Mary Love’s vocals topped and tailed the first two groundbreaking UK Kent LPs in 1982 and she has had a place in the hearts of Kent collectors ever since. Her recordings for Los Angeles’ Modern label covered the golden age of soul music, 1965-1967, and ranged from Motown-inspired dance tracks to beautiful ballads, raunchy blues-based numbers and even a gospel-tinged rave-up on ‘Dance Children Dance’. We have collected them all on to a vinyl LP for the first time and added two highlights from her self-produced soulful gospel tracks, recorded in the 80s. That era was indeed her second coming, musically as well as spiritually, with ‘Come Out Of The Sandbox’ taking on anthemic status among European soul fans. ‘You Turned My Bitter Into Sweet’, ‘Lay This Burden Down’ and ‘Let Me Know’ had already achieved that standing among Northern Soul fans, who have danced along for many years. The more tender side of her work can be heard in Ashford & Simpson’s ‘Baby I’ll Come’, while her only Modern hit, the sensual ‘Move A Little Closer’, is another show-stopper.

Mary loved the family atmosphere that Modern Records created at their South Normandie Ave complex. Los Angeles soul was booming … More

One for the Northern Soul collectors, what a voice! Blown away by this album. “In the last two decades, Little Ann’s music has gone from being almost unheard to celebrated widely across the world. Initially known only as a footnote for having one side of one Ric-Tic single in 1968, the discovery and playing of her acetate of ‘What Should I Do’ at Wigan Casino in the late 70s meant her name become important to rare soul fans (when it was revealed that Little Ann was the real singer of the song erroneously attributed to Rose Valentine at the time).”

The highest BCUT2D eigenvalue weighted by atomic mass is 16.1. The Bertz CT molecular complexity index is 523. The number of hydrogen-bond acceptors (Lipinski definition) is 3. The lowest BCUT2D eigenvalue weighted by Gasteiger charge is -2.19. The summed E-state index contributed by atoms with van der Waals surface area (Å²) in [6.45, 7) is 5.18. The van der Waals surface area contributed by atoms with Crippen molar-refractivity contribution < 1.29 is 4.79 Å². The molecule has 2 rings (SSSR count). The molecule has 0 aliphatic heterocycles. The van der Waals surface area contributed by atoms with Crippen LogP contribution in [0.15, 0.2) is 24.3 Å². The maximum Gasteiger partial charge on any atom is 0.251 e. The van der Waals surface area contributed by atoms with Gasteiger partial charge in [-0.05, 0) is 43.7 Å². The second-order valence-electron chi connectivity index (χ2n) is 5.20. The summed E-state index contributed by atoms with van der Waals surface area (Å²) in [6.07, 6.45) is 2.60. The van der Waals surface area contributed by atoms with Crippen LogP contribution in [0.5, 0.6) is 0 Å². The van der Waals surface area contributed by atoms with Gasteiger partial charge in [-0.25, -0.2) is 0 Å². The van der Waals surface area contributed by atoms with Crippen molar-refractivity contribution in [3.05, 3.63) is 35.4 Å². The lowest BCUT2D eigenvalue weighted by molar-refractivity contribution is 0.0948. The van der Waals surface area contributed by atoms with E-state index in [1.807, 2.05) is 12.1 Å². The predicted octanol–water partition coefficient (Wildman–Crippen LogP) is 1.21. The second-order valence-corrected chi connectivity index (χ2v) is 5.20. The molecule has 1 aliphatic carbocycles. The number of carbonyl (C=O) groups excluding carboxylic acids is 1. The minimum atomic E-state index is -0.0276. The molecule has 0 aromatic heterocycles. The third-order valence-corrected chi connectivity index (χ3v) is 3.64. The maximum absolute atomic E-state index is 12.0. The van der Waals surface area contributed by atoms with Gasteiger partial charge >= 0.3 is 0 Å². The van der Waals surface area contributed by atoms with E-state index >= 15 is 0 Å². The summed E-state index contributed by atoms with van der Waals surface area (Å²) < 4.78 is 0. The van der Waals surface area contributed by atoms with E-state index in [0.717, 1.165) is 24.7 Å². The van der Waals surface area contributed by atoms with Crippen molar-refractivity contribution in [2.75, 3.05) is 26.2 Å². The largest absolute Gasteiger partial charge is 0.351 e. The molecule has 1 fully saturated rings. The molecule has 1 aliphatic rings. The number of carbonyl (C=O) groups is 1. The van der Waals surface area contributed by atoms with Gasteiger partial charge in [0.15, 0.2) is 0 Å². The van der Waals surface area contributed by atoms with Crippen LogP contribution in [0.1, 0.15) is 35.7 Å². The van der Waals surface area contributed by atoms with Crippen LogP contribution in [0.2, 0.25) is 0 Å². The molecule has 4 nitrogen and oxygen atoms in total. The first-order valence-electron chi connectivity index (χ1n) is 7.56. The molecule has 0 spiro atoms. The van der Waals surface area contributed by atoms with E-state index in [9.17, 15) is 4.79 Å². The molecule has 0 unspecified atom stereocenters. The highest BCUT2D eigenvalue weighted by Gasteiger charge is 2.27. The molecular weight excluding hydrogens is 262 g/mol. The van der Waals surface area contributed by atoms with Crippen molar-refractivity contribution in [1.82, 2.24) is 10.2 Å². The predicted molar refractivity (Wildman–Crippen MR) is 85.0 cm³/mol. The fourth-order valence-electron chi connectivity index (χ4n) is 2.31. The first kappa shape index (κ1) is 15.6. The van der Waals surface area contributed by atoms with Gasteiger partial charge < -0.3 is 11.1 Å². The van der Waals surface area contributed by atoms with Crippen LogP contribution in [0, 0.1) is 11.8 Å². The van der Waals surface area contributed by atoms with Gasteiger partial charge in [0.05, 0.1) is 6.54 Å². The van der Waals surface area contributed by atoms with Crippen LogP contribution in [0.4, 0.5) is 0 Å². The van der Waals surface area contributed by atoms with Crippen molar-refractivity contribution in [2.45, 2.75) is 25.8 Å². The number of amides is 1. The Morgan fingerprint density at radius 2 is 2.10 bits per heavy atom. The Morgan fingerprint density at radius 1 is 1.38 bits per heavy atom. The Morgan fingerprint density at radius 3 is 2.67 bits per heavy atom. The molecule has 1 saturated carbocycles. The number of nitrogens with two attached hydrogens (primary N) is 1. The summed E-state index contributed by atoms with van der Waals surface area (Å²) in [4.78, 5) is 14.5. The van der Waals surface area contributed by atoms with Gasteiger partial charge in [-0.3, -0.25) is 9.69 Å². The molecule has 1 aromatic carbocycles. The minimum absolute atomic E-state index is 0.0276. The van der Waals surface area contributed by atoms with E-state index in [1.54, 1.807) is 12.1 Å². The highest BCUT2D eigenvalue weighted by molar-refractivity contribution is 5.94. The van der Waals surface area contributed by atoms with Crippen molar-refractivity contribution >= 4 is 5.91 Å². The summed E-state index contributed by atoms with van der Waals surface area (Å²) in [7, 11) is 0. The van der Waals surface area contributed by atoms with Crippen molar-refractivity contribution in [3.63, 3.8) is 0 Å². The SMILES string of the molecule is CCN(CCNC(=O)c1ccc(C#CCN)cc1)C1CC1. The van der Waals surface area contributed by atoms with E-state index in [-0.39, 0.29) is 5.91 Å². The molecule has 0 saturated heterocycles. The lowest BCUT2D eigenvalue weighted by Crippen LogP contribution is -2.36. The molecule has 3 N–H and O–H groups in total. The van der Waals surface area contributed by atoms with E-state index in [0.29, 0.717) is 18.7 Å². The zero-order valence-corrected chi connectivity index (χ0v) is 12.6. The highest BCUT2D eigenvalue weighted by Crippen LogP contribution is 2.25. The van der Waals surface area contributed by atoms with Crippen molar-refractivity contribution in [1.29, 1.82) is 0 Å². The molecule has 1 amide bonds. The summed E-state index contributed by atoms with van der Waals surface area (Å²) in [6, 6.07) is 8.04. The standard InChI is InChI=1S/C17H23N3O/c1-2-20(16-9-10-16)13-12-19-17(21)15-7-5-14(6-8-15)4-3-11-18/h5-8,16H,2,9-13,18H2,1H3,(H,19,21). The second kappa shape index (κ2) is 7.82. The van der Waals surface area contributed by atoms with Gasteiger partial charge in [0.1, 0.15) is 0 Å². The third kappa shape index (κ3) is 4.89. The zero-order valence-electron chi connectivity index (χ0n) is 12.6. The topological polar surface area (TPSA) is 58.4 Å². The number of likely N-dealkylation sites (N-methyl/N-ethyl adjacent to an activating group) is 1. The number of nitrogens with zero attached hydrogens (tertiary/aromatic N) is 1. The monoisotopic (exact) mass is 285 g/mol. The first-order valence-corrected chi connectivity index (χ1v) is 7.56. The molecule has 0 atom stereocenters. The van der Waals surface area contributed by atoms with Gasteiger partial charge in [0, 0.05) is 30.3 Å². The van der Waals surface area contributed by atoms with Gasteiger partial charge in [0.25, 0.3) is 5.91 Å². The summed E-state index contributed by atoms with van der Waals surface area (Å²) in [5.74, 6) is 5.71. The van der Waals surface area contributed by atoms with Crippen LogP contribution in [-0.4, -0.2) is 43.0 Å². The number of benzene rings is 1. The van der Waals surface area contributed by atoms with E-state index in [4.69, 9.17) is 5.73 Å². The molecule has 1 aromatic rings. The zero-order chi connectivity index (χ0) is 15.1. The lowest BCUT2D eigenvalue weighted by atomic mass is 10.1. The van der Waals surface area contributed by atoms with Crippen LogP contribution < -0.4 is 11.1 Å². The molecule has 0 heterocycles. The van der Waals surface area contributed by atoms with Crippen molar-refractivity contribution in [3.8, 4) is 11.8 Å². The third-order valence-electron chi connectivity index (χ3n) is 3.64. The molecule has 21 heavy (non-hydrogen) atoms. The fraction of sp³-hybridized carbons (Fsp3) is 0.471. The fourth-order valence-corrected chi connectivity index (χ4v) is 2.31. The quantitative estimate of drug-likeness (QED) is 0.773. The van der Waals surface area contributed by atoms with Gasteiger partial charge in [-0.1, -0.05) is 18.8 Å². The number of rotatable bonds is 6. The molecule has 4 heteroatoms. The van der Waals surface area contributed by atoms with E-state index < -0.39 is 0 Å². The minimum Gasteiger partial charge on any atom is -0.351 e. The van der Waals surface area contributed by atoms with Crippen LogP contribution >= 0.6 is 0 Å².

Once Ace Records acquired Dave Hamilton’s Detroit studio tapes, through the auspices of researcher Richard Gilbert, more previously unheard gems … More

Maxine Brown has been popular in the black music world since 1960. ‘All In My Mind’, her hit debut, is cited as one of the first soul records but it was not until she moved to the Wand label in 1963 that her career really took off. Maxine’s golden period included her signature hit ‘Oh No, Not My Baby’ & beautiful ballads such as ‘It’s Gonna Be Alright’ & ‘Gotta Find A Way’. These are loved in the UK but it was her less familiar, uptempo Wand releases that turned her from an admired artist to a soul goddess on the Northern Soul scene. The hard-to-find ‘One In A Million’ and ‘Let Me Give You My Lovin’’ were played at rare soul dances for many years, attaining classic status on the scene, despite not selling enough to chart in the USA at the time of release.

Interestingly, when her run of solo R&B hits dried up Maxine continued to reach the pop charts with ‘One Step … More

Out now! A vinyl-only release drawn from the Modern & Kent labels of Los Angeles. Black music collectors have revered the output of the Modern and Kent labels since the early days of B.B. King, the Ikettes and Ike & Tina Turner. Much of the soul was crossed with R&B – witness the tracks here by Z.Z. Hill, Vernon Garrett and Johnny Copeland. Garrett’s ‘Shine It On’ has become much in-demand in recent years, as has Z.Z. Hill’s cover of Bettye Swann’s ‘Make Me Yours’. Larry Davis’ name was largely unknown until his ‘I’ve Been Hurt So Many Times’ got Northern Soul plays in the 80s and onwards.

Mel Williams’ storming ‘Can It Be Me’ is also on the tough side – it has been a dancefloor filler … More